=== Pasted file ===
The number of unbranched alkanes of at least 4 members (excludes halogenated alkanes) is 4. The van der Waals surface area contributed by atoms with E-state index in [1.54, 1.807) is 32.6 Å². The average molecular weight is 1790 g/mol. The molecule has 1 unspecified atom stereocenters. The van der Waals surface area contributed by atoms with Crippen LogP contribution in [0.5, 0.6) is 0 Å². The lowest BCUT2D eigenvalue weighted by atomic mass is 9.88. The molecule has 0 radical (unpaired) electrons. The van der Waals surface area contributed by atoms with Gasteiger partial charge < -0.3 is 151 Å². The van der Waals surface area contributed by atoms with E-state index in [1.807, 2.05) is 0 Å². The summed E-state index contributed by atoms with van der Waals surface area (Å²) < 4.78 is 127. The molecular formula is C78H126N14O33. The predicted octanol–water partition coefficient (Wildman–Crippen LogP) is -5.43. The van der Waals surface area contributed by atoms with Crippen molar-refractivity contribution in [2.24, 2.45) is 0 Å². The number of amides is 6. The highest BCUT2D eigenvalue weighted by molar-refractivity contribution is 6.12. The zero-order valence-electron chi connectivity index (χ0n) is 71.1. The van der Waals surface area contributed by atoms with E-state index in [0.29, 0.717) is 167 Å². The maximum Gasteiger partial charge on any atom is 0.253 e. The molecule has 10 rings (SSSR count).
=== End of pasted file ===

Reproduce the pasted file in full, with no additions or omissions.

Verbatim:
The number of unbranched alkanes of at least 4 members (excludes halogenated alkanes) is 4. The van der Waals surface area contributed by atoms with E-state index in [1.54, 1.807) is 32.6 Å². The average molecular weight is 1790 g/mol. The molecule has 1 unspecified atom stereocenters. The van der Waals surface area contributed by atoms with Crippen LogP contribution in [0.5, 0.6) is 0 Å². The lowest BCUT2D eigenvalue weighted by atomic mass is 9.88. The molecule has 0 radical (unpaired) electrons. The van der Waals surface area contributed by atoms with Gasteiger partial charge < -0.3 is 151 Å². The van der Waals surface area contributed by atoms with E-state index in [1.807, 2.05) is 0 Å². The summed E-state index contributed by atoms with van der Waals surface area (Å²) < 4.78 is 127. The molecular formula is C78H126N14O33. The predicted octanol–water partition coefficient (Wildman–Crippen LogP) is -5.43. The van der Waals surface area contributed by atoms with Crippen molar-refractivity contribution in [2.24, 2.45) is 0 Å². The number of amides is 6. The highest BCUT2D eigenvalue weighted by molar-refractivity contribution is 6.12. The zero-order valence-electron chi connectivity index (χ0n) is 71.1. The van der Waals surface area contributed by atoms with E-state index in [0.29, 0.717) is 167 Å². The maximum Gasteiger partial charge on any atom is 0.253 e. The molecule has 10 rings (SSSR count).